What remains from the whole process are memory cells that recognize the spike protein when attacked by the real SARS-CoV-2. Previous training with the vaccine makes the next immune response faster and more efficient. This prevents disease before it can break out.

Development and effect of an adenovirus vector vaccine.

Ironic: Using Viruses to fight the Coronavirus 2
Development and effect of an adenovirus vector vaccine.

How effective and safe is the vaccine?

AZD1222 has already been tested in over 20,000 people in three phases of a clinical trial [11]. Since its approval, data continues to be collected and combined into "real-world" studies. Through these, it is possible to make even more precise statements about possible side effects since millions of people are vaccinated and observed in the "real world".

One example is a British study on efficacy in people over 70 years of age. The result: a single dose is 60-75% effective against a symptomatic Corona infection. The likelihood of hospitalization is also reduced by 80% with the AstraZeneca vaccine, just as with the BioNtech vaccine [12].

The first nationwide study took place in Scotland. It was led by the University of Edinburgh and collected data from 5.4 million vaccinated people. Preliminary data show that AstraZeneca's single-dose vaccine prevented a severe course ‒ requiring hospitalization ‒ in 94% of cases [13].

Through the real-world studies, it is now known that the vector vaccine is more effective with a larger interval between the first and second dose. Therefore, these studies recommend an interval of 12 weeks [14].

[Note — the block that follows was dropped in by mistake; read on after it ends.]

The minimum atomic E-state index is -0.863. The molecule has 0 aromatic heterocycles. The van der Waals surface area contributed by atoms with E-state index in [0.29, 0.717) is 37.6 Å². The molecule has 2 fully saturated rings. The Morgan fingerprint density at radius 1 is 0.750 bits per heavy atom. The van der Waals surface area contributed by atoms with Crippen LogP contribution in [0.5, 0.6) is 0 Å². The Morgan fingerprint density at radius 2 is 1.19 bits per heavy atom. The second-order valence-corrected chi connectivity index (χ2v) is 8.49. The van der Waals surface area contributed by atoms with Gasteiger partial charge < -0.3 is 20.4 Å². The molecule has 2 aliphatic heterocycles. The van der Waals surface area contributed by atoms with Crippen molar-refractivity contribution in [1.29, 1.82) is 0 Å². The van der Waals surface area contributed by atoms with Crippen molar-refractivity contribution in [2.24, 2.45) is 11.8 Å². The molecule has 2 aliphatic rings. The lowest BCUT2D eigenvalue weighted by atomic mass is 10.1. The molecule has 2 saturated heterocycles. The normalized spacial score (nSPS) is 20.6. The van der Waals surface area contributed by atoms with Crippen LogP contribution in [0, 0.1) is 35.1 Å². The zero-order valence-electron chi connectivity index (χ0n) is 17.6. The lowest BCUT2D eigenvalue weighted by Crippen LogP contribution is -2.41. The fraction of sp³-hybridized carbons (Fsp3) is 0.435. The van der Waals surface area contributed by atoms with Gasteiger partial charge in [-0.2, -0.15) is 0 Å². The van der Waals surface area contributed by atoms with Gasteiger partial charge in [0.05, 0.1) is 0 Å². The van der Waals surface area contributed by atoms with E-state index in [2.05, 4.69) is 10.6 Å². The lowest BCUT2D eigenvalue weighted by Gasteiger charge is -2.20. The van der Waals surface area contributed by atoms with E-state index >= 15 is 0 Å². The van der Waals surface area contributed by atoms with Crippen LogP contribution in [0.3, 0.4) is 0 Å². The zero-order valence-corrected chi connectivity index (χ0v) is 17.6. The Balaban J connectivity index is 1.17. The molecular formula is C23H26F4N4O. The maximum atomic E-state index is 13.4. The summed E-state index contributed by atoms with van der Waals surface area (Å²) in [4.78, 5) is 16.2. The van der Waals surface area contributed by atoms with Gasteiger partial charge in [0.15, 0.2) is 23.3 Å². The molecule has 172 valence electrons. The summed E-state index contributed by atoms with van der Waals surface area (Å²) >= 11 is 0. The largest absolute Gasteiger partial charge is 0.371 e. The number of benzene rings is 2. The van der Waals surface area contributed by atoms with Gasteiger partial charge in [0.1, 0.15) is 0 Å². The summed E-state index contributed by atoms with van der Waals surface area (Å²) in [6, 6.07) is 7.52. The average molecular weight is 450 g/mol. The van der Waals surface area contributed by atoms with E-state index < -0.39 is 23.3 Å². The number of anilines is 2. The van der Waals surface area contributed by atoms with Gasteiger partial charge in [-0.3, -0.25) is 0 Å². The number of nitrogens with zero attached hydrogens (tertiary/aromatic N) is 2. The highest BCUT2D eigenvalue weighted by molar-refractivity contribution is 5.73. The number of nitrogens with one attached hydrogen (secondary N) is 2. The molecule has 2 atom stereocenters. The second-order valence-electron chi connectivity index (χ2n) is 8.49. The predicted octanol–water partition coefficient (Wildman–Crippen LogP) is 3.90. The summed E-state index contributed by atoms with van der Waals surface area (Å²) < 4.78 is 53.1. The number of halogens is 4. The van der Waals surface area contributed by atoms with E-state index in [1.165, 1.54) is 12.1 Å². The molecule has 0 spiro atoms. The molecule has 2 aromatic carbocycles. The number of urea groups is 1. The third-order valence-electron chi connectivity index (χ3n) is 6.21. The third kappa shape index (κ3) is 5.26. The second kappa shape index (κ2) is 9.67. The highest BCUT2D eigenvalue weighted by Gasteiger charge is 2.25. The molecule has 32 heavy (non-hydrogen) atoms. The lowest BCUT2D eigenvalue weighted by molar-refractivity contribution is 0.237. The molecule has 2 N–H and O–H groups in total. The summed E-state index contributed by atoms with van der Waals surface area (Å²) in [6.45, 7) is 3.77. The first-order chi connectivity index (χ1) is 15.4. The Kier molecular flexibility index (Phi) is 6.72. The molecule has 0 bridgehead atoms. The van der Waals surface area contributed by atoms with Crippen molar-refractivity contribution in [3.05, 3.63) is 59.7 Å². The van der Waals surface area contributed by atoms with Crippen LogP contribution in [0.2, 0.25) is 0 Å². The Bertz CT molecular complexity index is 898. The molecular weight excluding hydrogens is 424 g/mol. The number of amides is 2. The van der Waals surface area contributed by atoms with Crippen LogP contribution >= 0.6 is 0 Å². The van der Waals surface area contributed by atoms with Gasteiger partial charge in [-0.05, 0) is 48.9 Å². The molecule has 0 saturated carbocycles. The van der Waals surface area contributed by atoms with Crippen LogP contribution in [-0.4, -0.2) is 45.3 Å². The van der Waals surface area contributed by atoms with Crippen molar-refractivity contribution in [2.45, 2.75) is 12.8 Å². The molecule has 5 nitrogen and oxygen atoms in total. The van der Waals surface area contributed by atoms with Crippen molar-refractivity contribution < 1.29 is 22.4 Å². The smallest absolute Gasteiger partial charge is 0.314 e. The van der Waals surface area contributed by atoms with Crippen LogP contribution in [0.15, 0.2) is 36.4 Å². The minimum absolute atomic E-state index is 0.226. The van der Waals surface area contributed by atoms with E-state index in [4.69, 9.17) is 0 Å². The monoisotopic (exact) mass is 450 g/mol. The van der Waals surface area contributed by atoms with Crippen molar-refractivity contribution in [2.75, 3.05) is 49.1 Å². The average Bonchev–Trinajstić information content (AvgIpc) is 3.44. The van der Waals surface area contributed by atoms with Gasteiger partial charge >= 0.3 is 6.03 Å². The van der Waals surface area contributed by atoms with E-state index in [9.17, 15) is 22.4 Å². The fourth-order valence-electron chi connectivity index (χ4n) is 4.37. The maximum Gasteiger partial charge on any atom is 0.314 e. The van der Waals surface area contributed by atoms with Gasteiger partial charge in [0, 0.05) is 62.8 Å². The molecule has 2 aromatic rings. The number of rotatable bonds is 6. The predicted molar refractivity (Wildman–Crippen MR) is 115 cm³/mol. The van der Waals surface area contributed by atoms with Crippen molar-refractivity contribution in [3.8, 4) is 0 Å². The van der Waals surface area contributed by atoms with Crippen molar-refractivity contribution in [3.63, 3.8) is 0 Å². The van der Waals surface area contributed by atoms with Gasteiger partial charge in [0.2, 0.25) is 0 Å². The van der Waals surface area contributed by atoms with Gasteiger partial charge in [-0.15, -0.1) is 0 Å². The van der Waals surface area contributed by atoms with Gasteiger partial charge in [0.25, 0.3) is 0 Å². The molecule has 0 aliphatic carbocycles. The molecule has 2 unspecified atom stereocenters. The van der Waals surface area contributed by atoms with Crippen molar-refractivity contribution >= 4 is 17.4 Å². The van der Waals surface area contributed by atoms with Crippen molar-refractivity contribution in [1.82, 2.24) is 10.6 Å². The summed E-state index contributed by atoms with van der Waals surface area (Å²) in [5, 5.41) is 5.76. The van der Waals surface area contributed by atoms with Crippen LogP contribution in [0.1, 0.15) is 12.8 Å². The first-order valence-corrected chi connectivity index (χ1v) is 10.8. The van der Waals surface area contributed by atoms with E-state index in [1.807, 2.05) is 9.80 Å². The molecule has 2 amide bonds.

In terms of side effects, some data has already been collected on AZC1222 in the UK due to the earlier start of vaccination [15]. Common side effects experienced by one in ten vaccinated people include:

  • Tenderness, pain, warmth, itching, or bruising at the injection site
  • Feeling generally unwell or tired
  • chills or feverish feeling
  • headache
  • nausea
  • joint pain or muscle soreness

These frequent side effects are similar to those of the BioNtech vaccine. However, no serious side effects have been detected in the trials. Fever or flu-like symptoms are less common and are a general sign that the vaccine is activating the immune system and is therefore working. In any case, these symptoms are not comparable to the risks of a severe Covid 19 course.

The EMA is currently looking into cases of blood clotting that occurred shortly after an AstraZeneca vaccination. So far there are no indications that the vaccine is unsafe. The frequency of blood clots in vaccinated people is not higher than it generally is in the population. According to AstraZeneca [15.1] the risk of pulmonary embolism, deep vein thrombosis (DVT) or thrombocytopenia are not higher in vaccinated people compared to the general public. Among 17 million vaccinated people in Europe some will suffer from these diseases, but it is very likely not linked to the vaccine.